Non-steroidal anti-inflammatory drugs (NSAIDs) are known gamma-secretase modulators; they influence Abeta populations. NSAIDs are pleiotrophic and can interact with more than one pathomechanism. We demonstrated that the NSAID sulindac sulfide interacts specifically with Alzheimer disease Abeta fibrils. Sulindac sulfide does not induce drastic architectural changes in the fibrillar structure, but intercalates between the two beta-strands of the amyloid fibril and binds to hydrophobic cavities, which are found consistently in all analyzed structures (Prade et al., JBC 2015; Prade et al., Biochemistry 2016). Using chemical shift perturbation and 19F-13C distance restraints from REDOR experiments, we determine the binding site of these small molecules. The obtained results will allow to design more potent molecules for the treatment of the disease in the future. [image: Prade et al., JBC 2015]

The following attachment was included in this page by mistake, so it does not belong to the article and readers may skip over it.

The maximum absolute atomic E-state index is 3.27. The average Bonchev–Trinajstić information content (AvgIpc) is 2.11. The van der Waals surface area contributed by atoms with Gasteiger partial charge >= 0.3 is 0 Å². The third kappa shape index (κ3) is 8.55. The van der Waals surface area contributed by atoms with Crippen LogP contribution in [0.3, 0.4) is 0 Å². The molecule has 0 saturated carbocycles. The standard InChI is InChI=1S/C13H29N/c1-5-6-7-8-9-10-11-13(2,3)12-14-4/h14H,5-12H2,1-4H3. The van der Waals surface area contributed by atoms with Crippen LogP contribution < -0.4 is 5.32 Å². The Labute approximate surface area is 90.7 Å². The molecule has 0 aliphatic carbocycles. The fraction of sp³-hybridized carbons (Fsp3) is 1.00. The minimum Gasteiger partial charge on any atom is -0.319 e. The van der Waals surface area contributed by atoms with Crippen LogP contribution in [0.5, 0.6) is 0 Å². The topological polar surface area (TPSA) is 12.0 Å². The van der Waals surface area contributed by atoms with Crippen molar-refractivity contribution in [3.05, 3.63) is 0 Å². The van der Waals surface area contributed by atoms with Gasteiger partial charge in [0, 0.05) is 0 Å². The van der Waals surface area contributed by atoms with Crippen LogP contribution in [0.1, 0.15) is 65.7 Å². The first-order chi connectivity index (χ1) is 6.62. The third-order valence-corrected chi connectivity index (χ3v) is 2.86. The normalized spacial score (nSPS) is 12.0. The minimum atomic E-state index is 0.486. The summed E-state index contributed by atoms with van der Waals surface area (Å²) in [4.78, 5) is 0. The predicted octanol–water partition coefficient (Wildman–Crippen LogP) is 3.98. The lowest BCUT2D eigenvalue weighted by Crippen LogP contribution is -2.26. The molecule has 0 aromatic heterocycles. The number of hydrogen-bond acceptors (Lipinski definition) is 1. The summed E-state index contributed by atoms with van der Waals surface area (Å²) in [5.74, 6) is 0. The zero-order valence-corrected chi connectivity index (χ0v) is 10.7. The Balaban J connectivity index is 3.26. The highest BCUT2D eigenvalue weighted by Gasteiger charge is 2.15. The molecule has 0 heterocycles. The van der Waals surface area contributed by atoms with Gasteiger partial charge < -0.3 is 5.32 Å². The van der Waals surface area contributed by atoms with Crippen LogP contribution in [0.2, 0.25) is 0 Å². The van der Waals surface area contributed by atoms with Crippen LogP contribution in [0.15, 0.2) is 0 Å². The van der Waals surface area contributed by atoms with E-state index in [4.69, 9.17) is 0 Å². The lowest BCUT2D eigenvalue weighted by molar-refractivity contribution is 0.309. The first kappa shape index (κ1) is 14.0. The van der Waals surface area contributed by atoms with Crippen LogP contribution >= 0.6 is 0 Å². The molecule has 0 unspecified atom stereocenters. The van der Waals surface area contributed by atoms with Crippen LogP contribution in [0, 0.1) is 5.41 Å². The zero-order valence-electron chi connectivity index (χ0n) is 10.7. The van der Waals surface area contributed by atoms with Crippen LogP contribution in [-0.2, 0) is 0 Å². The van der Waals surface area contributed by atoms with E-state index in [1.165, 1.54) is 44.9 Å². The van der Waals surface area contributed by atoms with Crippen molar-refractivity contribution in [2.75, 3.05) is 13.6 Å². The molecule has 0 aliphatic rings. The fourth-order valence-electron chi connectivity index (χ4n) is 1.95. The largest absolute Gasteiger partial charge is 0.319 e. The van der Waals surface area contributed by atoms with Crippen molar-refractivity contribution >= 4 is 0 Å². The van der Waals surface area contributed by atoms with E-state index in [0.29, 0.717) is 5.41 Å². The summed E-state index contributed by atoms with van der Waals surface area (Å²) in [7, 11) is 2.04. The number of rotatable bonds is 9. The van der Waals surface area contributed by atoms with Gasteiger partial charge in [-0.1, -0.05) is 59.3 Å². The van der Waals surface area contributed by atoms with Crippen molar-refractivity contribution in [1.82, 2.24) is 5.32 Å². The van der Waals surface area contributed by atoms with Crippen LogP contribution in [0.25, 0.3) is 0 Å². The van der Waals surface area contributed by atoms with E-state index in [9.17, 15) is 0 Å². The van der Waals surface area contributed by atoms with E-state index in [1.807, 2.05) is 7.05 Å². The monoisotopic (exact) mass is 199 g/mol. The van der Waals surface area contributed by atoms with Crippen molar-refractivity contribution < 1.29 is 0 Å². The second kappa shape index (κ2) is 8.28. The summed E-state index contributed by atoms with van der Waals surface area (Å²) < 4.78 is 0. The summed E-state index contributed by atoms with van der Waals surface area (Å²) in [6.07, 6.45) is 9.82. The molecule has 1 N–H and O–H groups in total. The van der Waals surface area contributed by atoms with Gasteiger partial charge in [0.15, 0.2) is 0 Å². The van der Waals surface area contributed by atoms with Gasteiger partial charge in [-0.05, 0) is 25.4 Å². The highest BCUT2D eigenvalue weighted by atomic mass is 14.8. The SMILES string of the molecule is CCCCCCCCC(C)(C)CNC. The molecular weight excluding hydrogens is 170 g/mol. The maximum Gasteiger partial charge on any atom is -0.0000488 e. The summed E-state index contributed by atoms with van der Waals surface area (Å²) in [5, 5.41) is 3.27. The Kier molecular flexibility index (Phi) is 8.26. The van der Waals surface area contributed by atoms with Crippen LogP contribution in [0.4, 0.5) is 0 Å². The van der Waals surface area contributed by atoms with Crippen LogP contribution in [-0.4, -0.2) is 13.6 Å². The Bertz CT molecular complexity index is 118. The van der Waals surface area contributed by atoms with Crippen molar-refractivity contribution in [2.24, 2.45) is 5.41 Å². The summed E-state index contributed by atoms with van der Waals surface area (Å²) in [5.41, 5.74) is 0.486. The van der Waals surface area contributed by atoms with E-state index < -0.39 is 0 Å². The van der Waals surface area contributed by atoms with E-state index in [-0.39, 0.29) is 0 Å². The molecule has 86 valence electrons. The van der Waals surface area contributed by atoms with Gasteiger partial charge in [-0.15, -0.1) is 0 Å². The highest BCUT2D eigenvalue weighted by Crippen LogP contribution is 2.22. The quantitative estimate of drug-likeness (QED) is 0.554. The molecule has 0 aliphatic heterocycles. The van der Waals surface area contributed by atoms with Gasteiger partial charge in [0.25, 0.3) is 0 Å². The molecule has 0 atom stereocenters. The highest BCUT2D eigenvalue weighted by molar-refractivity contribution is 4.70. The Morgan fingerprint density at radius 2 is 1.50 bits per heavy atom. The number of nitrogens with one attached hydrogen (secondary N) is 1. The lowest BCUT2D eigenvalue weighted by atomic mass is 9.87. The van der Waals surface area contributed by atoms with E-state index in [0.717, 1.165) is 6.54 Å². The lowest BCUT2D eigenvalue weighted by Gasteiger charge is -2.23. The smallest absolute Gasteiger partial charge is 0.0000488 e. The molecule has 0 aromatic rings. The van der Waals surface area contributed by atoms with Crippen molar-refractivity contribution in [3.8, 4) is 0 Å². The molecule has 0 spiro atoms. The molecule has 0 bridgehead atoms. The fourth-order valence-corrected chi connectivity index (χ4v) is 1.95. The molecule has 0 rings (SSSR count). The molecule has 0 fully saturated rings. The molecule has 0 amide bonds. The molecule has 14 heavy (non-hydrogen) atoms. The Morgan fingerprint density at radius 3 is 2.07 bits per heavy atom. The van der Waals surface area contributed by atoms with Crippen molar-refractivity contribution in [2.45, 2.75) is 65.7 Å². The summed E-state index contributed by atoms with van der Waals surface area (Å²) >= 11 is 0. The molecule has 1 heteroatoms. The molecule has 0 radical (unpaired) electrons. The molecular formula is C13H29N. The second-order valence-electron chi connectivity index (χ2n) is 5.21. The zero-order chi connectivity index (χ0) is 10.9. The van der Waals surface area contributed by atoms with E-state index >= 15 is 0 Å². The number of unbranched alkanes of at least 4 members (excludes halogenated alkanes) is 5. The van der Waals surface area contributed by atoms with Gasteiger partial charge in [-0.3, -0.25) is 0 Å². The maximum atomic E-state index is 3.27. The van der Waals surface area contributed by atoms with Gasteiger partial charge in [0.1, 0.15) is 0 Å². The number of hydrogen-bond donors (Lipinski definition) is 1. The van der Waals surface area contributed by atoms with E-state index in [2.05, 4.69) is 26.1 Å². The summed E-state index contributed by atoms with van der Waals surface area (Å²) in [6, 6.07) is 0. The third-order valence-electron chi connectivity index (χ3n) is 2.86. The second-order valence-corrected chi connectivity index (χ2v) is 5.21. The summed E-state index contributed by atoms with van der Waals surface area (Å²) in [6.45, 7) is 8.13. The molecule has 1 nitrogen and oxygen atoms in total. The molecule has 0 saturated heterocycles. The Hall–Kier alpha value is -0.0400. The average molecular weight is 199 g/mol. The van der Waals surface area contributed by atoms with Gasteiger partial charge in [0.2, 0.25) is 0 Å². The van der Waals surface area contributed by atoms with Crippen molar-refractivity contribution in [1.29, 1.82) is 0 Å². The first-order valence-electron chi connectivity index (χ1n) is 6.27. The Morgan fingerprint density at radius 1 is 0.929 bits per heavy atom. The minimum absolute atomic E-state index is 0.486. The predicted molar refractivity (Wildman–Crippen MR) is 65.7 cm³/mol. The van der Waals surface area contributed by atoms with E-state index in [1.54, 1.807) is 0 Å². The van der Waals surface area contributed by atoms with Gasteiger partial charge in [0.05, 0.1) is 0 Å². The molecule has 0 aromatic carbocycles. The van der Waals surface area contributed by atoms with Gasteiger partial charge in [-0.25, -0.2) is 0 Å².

Small heat-shock proteins, including αB-crystallin (αB), play an important part in protein homeostasis, because their ATP-independent chaperone activity inhibits uncontrolled protein aggregation. Mechanistic details of human αB, particularly in its client-bound state, have been elusive, in part due to the high molecular weight and the heterogeneity of these complexes. We have shown using NMR spectroscopy, that the αB complex is assembled from asymmetric building blocks. Interaction studies demonstrated that the fibril-forming Alzheimer's disease Aβ1–40 peptide preferentially binds to a hydrophobic edge of the central β-sandwich of αB. In contrast, the amorphously aggregating client lysozyme is captured by the partially disordered N-terminal domain of αB. We suggest that αB uses its inherent structural plasticity to expose distinct binding interfaces and thus interact with a wide range of structurally variable clients (Mainz et al., Nature Struct. Mol. Biol. 2015). [image: Mainz et al., Nature Struct. Mol. Biol. 2015]